Jaelyn set to slicing with practiced movements, saving every little bit she possibly could – even the small sharp bones. Gathering the meat in a cleaner sack that was kept tucked between two stones, Jaelyn headed back home, a bag full of berries swinging against her leg.
Home was a long walk from the ruins she referred to as “the cleaning blocks,” but Jaelyn was confident she could make it back by noon. Though she wasn’t hunting, Jaelyn still slipped quietly and unseen through the cool woods.
Her gait faltered. She was suddenly on high alert, searching for the reason the hair on the back of her neck was prickling. She quickly slid into a dark shadow, quieting her breathing.
She had sensed something. Something was off. Something was near her, stalking her. Possibilities scrambled through her head. Not a bear; they were loud. She knew the sounds of scutting creatures, but that wasn’t it.
Jaelyn searched her surroundings. She filed away locations of trees with low branches that would be easy to climb and large sticks that could be used to fend off wild animals.
Seeing no animal, it was tempting to think she had been mistaken, but she hadn’t survived in the wild for nine years by ignoring her instincts.
Questions rushed through her head; What animals roamed the woods that would have keen enough senses to sense her? What was subtle enough that she couldn’t see or hear it clearly?
A panther? That was the only answer Jaelyn came up with. She scanned the treetops again trying to find it.
That couldn’t be right, panthers came out at night and late morning sun was slanting through the trees. Jaelyn gripped the rough bag tighter and scanned her surroundings thoroughly before she started moving again.
Climbing a tree would probably be the best option, but it would be difficult with the bag in hand. Jaelyn placed the bag between her gritted teeth, barely noticing the sour taste, and skimmed up the tree keeping her movements as small and unnoticeable as possible.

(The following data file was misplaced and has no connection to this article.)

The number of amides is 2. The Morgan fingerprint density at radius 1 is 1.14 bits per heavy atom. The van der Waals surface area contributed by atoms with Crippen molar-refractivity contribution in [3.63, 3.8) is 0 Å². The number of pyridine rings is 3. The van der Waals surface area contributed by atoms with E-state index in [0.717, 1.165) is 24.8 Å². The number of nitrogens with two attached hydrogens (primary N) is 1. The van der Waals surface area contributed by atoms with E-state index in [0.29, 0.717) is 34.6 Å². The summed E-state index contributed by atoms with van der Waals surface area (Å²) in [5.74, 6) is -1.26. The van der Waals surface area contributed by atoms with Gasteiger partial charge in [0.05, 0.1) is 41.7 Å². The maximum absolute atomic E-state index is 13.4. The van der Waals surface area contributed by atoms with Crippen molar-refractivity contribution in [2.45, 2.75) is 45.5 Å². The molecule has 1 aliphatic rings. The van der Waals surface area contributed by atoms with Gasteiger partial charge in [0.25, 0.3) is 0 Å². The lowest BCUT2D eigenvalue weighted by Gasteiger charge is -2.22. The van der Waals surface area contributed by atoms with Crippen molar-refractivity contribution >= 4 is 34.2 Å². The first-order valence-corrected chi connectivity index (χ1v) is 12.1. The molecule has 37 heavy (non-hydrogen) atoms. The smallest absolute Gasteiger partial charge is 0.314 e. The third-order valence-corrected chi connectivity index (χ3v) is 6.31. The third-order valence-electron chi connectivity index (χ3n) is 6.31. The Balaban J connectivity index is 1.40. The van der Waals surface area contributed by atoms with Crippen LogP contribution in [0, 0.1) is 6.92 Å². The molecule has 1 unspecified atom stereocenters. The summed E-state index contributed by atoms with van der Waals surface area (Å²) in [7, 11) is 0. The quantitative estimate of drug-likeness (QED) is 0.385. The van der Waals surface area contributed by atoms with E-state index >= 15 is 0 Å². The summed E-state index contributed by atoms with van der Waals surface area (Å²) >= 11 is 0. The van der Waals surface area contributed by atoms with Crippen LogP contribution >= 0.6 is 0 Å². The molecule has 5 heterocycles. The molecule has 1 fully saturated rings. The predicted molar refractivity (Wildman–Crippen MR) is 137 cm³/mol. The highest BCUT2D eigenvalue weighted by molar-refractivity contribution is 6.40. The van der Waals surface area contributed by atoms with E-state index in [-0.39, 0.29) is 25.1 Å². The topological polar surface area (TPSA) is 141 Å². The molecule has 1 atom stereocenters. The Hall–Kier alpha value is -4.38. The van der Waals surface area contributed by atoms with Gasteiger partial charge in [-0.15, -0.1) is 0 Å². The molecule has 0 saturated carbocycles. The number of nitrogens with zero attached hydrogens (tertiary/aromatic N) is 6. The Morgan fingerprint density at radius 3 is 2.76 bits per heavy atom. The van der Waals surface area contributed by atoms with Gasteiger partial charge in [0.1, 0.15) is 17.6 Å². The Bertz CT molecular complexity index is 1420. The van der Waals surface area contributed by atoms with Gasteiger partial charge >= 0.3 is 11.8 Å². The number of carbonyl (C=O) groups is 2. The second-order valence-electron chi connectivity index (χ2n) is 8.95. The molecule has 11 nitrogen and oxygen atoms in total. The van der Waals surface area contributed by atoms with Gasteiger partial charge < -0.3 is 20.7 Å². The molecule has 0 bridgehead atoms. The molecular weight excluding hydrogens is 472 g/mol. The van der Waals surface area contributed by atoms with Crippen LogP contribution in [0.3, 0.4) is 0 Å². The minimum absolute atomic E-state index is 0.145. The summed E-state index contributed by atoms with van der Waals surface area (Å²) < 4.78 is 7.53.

Jaelyn kept the bag between her teeth as she leaped from branch to branch and used her hands for balance. Branches scratched at her face, despite Jaelyn’s best attempts to avoid them.
Thankfully whatever it was didn’t follow her as far as she could tell. When she finally reached home and dropped gracefully out of the tree she removed the bag from her mouth and grimaced. Who knew what was one that thing; it had tasted horrible and her jaw was throbbing from being clenched so tightly.
Jaelyn scanned the clearing around the ruin she called home perhaps a bit more carefully than usual, making sure everything was as it should be. Her green eyes studied the depths of the shadows cast by the stone temple of an old, old civilization.
Or perhaps it had been a palace. It was certainly sprawling enough. And it had been built strong. Though even its apparent strength was not enough to deter the trees. Wide twisting trunks forced their way through the smallest cracks, growing and creating more cracks; twisting around the stone; melding with it or shoving it to tilt precariously. A wave of moss had crawled over most of the stone so the palace looked more green than black.
Still, it was in much better shape than the other ruins scattered across the island.
Scanning it all in a few moments, Jaelyn stepped out of the tree line. Almost instantly someone appeared beside her. Jaelyn stared at the figure, half in shock. It took her a moment to decide it was indeed Cyril who, for the first time in years, had greeted her on the edge of the woods after her hunt.
Getting over her surprise, Jaelyn was about to ask him why he had been waiting for her by the woods instead of inside where he usually waited, but, sensing she was about to speak, he put a finger to his lips and motioned for her to follow him in the shadows.
She clamped her lips shut, senses immediately on high alert scanning every shadow in the woods. Something was wrong. Cyril never greeted her here, much less warned her to stay silent. And the birds had gone eerily silent. Jaelyn melted through the shadows and kept her footsteps silent as she followed Cyril, her mind whirling.